Getting Started on ICS and SCADA Security (Part 2 of 2)

Last week I discussed the first steps to take to get started to improve ICS and SCADA Security in your facility.  Those steps included:

  • Step 1 - Conducting a Security Risk Assessment,
  • Step 2 - Learning Industrial Cyber Security Fundamentals, and
  • Step 3 - Understanding the Unique Requirements of ICS and SCADA Cyber Security.

This week I discuss the remainder of the process.

Step 4 - Vulnerability Analysis

The next step is a Vulnerability Analysis.  Now that we understand the risks, what are the key vulnerabilities in our processes, equipment and software?

For example:

  • Does my company need to worry about the Siemens PLC security flaws that were exposed in early August?
  • If my HMIs or programming stations use Adobe Reader software, are all the copies in the plant patched for all the new vulnerabilities that can turn a PDF into a piece of malware?
  • If a consultant shows up with an infected laptop, is there a process that will detect it before it is connected to a process network?
  • Are there unsecured modems connected to programming stations on the plant for remote support?

This sort of analysis is the most complex portion of a security program. It requires:

  • An understanding of the actual plant network architecture,
  • A detailed inventory of data, equipment and software (assets),
  • A clear grasp of company policy/processes, and
  • A solid knowledge of the current security threats.

Vulnerability analysis tools such as Nessus can help, but they must be used only once their potential risk to the plant floor is assessed and is determined to be negligible.  Such an assessment requires a person or people with solid ICS / SCADA security experience.

Another challenge with scanning tools is that the amount of data collected can be large and difficult to sort in terms of priority.  Modeling tools can help make sense of the information.  Two older papers that can help inform you about modeling tools are provided at the end of this article. As well, look at the Microsoft threat Modeling Tool – while it is designed for software analysis we have used it successfully in the past for system assessment.

Again, a few companies have the internal skills and tools to do this sort of analysis, but most need the help of a specialist team like exida to do a really thorough job.

I need to stress that performing the Vulnerability Assessment before the Risk Assessment is complete is a bad idea. The Risk Assessment is needed for defining priorities and focusing efforts when you find vulnerabilities. If you do the Vulnerability Assessment first, or before the Risk Assessment is complete, you are in danger of misallocating your resources and not properly addressing high risk items.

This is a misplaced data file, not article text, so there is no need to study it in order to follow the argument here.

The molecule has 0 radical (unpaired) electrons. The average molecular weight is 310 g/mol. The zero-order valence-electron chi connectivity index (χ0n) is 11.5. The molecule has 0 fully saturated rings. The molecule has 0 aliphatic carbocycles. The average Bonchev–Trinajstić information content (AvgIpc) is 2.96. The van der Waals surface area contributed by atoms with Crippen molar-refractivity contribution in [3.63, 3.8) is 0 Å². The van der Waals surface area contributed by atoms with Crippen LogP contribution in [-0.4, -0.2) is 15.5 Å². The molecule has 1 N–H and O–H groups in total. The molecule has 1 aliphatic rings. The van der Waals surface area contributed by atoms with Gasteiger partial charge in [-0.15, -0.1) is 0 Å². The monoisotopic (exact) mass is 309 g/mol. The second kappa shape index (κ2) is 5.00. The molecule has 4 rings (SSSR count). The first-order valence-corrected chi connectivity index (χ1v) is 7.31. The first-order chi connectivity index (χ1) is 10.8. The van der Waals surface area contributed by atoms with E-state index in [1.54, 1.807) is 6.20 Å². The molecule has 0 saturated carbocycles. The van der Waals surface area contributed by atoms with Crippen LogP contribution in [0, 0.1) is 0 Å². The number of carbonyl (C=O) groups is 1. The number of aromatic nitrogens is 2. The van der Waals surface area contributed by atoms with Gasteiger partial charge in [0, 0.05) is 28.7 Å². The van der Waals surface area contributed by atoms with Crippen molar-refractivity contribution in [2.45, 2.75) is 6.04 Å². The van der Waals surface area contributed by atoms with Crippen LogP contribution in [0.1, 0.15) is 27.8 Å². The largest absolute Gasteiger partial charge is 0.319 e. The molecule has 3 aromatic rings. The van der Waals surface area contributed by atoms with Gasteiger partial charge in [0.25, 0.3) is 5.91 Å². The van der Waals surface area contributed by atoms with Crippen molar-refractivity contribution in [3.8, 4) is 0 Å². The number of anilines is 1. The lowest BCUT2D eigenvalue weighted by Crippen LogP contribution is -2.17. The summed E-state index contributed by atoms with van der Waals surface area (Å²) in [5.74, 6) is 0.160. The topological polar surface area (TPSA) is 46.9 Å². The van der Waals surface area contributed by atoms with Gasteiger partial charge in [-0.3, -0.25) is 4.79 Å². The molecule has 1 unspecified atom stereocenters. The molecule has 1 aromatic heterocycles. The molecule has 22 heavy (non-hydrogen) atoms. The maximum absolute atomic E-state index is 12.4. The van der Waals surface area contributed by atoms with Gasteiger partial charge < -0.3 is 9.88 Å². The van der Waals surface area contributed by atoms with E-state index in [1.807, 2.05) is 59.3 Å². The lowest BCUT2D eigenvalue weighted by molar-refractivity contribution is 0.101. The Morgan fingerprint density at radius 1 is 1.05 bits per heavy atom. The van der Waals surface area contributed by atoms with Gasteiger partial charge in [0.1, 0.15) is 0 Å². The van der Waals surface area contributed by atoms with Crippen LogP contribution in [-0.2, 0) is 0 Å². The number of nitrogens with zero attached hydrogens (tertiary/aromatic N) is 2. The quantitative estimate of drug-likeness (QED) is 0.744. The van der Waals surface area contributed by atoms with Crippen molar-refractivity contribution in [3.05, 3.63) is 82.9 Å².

Steps 5 and 6 – The Security Architecture / Mitigation Strategy

This is where you start getting into the details and technologies.  You will now design your security architectures and select specific security technologies and practices to achieve your security goals.  The ISA-99/IEC-62443 zone and conduit models for architectures are a great place to start for architectures. I have written lots on this before (see links at the end of this article), so I won’t go into more detail here.

As for security technologies, these might include:

This list can get long, but the above covers the main technologies currently used in modern SCADA and ICS systems. Again, prioritize by risk, which is a function of probability and consequence.

For example, if your company uses Safety Integrated Systems (SIS), it is a system with very nasty consequences if things go wrong. The SIS is likely a good place to start your security mitigation strategy, rather than a data historian server. On the other hand, if your vulnerability analysis indicates your plants are filled with unpatched Windows NT computers, perhaps the probability of incident is a driving factor. Only a proper risk analysis can guide this priority setting.

While you are doing all this work, don’t forget to involve your vendors. First, demand secure products from your vendors. Also ask for guidance and best practise documents. Many of the vendors have created useful guidelines on what works from a security point of view and will not impact their systems.

Strategic Assessment and Planning is the Way to Go

While the steps described for “getting started” are not exactly “fast and easy” measures to take, they will lead to better cyber security and will avoid wasting resources on the wrong initiatives or technologies.

If it is not possible for you to drive this process for your organization, then apply these principles within your sphere of responsibility and influence, and be an advocate for a plant or organization level plan.

The bad guys are focusing on ICS and SCADA systems like never before.  Make sure your facility does not lose production or create a safety incident by having a solid cyber security program in place.

Related Content to Download

PDF "Building Intrinsically Secure Control and Safety Systems Using ANSI/ISA99 Security Standards for Improved Security and Reliability"

(overview presentation on the fundamentals of the ANSI/ISA-99 Standards)

Related Links resources re: Modeling Tools:

Other resources:

Practical SCADA Security Articles about using Security Zones:

(includes a section and a diagram on dividing control networks into security zones)


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